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Summary:

With MacBooks getting closer and closer to desktop performance, some may find themselves in need of a docking station. PC docks abound, but there are few Mac options. One of those options is the Henge Dock. These docking stations are designed for MacBooks and MacBook Pros.

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With MacBooks getting closer and closer to desktop performance, some may find themselves in need of a docking station. PC docks about, but there are few Mac options. One of those options is the Henge Dock. These docking stations are designed for MacBooks and MacBook Pros.

The model I got my hands on is for the 17-in MacBook Pro. Inside the box, you will find the plastic base along with the following cables: Ethernet, FireWire 800, USB Extenders (3) and audio (2). Not included are a MagSafe power adapter or a DisplayPort cable. You can order DisplayPort extenders and adapters from the Henge Docks site that are guaranteed to have enough slack for the dock. I would recommend buying another power adapter since removing the one used in the dock becomes rather tedious if you do it frequently. Assembly is a little tricky, but the ability to choose which ports you want to extend is worth it. It took about a half hour to assemble everything and the end result seems pretty secure.

I started by feeding the wires through with the dock laying on its side. After about half the connectors were hooked up, I flipped everything up to its normal position and hooked up the remaining connectors.

One thing that was confusing is why the audio connectors are shaped to fit into a particular slot on the dock but the other end of the cables aren’t marked as to which is headphone or line-in. Just remember which you feed through which hole.

The hardest part was getting the DisplayPort to VGA adapter to fit. I would recommend purchasing one of the official Henge Docks adapters or at least their DisplayPort extender, it will save you some trouble.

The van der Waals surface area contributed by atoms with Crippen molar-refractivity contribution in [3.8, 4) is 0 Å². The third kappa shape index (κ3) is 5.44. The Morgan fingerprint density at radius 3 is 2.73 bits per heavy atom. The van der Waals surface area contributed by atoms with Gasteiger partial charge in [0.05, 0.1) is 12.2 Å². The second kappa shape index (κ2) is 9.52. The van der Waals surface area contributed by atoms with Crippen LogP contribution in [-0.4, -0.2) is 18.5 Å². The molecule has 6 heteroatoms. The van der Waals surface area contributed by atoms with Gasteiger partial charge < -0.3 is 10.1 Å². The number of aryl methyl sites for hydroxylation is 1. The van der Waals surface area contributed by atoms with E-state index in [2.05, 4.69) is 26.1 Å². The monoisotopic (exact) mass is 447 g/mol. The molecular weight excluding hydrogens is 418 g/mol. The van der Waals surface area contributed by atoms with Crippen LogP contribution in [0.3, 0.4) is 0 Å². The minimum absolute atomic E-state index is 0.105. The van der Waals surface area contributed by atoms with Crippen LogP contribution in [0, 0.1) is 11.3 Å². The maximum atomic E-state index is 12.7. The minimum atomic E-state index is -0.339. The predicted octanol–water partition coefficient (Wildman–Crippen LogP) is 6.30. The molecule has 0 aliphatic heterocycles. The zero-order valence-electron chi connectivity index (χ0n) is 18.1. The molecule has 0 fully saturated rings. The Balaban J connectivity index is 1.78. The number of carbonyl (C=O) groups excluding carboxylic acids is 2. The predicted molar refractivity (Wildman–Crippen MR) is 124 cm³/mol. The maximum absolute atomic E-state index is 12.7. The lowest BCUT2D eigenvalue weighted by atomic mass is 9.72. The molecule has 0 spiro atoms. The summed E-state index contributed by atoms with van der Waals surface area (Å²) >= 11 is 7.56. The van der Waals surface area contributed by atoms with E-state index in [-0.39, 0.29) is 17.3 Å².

When it’s all put together, it works rather well. The manual states that you should never rock or carry the dock around with a MacBook docked. You’ll notice right away that it can be top-heavy, so place it on secure surface that doesn’t wobble to avoid accidents.

The only real drawbacks to the Henge Docks system are that you can’t access the power button or the FaceTime camera. If you accidentally shutdown the MacBook, you’ll have to un-dock the computer to open it up and power it back on. Since running the MacBook in clamshell mode is the whole point of a dock, you’ll have to get yourself an external USB webcam if you want to be able to do video chat.

With limited options for docking stations, the Henge Dock does everything it claims to. If you want to pretty up your desk, and you frequently switch between desktop and portable configurations with your MacBook, the Henge Dock is an idea companion that will save you many unpleasant plugging and unplugging rituals.

  1. I’ve had my Henge Dock for a few months and it’s awesome. My only compliant is that they put the screws on the same side as the Apple logo. In my case I’ve got a nice Ironman Sticker on the lid and I’ve got to look at the screws if I want to show it off on the desk.